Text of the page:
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Jasper Stuyven believes time on his side in monument quest on cobbles

Trek-Segafredo star biding time during rise of Wout van Aert and Mathieu van der Poel.

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Jasper Stuyven believes he is riding into his best years in the northern classics.

After turning pro at 22, and winning Kuurne-Brussels-Kuurne two years later, the expectations were sky-high for the strapping 6-foot-1 Belgian. Now 28, Stuyven delivered on the promise with a big win at Omloop Het Nieuwsblad last February.

Coming into 2021, he and Trek-Segafredo brass believe the groundwork is there for even more success in the Belgian classics, with the ultimate goal of winning one of the cobbled monuments at Tour of Flanders or Paris-Roubaix.

“I always said when I turned pro, I would not be the guy to win at a really young age,” Stuyven said. “I expected that my best years would be from 27-28, until 33-34. Winning Omloop last year, I was 27, almost 28, and now I am coming to the right age. I am feeling I am with the stronger [group] of the competitive guys.”

Stuyven’s coming of age coincides with the rise of Wout van Aert (Jumbo-Visma) and Mathieu van der Poel (Alpecin-Fenix). The already competitive classics calendar is made even more complicated by that growing rivalry, but Stuyven said he’s relishing the coming battles on the cobbles.

“Everyone talks about those two. Are they unbeatable? Definitely not,” he said. “There are more than those two. Of course, if they are on a super day, they show they are at a really, really high level. It’s not that I am going to a race with the thought that I can only finish third. We still have to race a bike race before a winner is done. It doesn’t mean they will dominate every single race when they will be at the start. It’s a challenge for them, but also for us.”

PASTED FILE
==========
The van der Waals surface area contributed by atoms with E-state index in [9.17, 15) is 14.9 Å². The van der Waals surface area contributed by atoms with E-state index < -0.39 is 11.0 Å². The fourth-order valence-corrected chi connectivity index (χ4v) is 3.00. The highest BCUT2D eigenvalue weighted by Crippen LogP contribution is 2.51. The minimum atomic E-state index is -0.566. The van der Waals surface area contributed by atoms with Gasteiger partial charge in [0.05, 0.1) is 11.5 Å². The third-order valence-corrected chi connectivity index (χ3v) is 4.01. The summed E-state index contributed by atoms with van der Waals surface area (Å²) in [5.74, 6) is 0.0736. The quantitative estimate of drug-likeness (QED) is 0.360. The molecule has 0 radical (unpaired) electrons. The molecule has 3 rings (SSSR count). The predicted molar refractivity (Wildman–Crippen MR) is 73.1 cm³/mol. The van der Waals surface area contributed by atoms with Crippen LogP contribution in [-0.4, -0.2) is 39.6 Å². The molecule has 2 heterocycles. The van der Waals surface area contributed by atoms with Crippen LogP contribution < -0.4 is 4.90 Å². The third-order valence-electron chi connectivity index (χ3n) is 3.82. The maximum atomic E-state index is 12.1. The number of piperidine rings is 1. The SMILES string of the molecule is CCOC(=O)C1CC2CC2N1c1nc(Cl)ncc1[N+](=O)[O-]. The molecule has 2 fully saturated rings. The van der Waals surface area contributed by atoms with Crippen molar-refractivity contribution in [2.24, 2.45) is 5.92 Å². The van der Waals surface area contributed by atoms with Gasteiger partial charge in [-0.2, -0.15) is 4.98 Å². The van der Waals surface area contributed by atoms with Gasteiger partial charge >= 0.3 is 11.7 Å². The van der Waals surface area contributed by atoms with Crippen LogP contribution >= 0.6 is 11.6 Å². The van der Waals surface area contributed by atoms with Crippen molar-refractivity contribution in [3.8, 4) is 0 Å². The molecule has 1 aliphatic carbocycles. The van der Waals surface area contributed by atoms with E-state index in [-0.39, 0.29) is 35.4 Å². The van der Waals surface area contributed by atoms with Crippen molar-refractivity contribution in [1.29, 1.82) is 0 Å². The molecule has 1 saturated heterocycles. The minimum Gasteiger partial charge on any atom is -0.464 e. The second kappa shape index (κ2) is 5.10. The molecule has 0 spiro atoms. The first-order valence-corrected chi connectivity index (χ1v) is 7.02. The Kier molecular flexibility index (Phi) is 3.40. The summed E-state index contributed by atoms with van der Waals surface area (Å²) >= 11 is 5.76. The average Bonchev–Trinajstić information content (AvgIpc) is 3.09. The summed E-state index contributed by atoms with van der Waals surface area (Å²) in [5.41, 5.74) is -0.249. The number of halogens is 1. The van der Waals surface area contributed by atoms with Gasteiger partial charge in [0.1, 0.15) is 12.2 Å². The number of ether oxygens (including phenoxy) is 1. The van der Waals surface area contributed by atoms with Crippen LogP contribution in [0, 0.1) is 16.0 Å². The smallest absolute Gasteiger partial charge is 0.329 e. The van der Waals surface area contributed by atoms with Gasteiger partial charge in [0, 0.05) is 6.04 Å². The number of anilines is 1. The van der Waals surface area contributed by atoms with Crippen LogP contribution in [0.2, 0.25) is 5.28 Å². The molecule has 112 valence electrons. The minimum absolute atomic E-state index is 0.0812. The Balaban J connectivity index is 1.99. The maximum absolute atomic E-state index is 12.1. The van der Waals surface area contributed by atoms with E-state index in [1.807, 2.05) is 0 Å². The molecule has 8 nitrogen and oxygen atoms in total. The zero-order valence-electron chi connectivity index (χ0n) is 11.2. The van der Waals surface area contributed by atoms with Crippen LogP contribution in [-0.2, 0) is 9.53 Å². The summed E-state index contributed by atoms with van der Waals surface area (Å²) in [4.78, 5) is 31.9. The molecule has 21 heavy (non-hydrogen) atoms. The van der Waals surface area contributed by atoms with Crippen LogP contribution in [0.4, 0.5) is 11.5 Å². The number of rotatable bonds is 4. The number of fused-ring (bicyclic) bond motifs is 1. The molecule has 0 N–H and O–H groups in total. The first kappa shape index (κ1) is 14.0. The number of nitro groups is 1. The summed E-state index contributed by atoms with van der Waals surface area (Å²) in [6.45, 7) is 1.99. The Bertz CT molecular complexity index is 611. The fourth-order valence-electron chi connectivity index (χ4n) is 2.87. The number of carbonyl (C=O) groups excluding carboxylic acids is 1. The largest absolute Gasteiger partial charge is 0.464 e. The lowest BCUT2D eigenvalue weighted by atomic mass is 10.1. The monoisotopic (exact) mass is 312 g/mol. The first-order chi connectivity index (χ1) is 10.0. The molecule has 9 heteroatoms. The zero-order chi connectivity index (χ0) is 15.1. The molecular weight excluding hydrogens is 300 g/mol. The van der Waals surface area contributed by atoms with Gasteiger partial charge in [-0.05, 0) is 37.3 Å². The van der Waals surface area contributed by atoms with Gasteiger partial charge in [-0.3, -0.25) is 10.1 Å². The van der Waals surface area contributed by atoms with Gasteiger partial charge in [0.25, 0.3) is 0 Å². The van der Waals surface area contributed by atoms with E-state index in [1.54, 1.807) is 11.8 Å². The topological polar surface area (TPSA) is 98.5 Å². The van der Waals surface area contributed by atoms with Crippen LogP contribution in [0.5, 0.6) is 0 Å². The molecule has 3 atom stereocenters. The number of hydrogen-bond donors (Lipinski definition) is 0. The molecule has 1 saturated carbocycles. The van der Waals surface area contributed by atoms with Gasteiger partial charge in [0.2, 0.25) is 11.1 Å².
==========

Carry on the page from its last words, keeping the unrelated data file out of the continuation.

A more experienced and confident Stuyven will split leadership duties on the cobbles with 2019 world champion Mads Pedersen, who won Gent-Wevelgem in the rescheduled “fall” classics late last season. Those book-end victories in 2020 only mean more confidence for the duo as the team faces an ever deeper classics field.

“That will be the first big goal with the season, to go there with the team we have,” Stuyven said. “Last year, we won two out of the six big [northern] classics, so of course we want to go back and be competitive in the races, with Mads and I as leaders, and trying to win the races.

“[Winning Omloop] doesn’t change my expectations,” he continued. “I go every year with the ambition to have a team that performs. I think I am capable of winning Flanders and Roubaix. Will I be unhappy if I win Omloop again, and don’t win Flanders? Not at all. Will I be extremely happy if I don’t do any results and win Roubaix? Yes, of course. The goals remain the same, and the ambition is there, and we will try to win one of the classics. An ideal scenario is that Mads [Pederson] and I each win one, and a perfect scenario is we win more.”

Another big goal will be the 2021 worlds, with the finish line just 150 meters from where Stuyven grew up in Leuven.

“It’s really a home race,” he said. “It’s something I am looking forward to. Having a world championships in your own country is already nice, but to have it in your home town adds a lot of excitement. On that kind of course, I am a rider who can be competitive for the win. It can favor a lot of Belgian riders, so it’s a matter of finding the balance, and having the right leader at the moment.”

Add in the Tour de France, where he’s already notched a handful of top-5s in breakaways and reduced bunch sprints, and Stuyven has plenty to keep him busy in 2021 and beyond.

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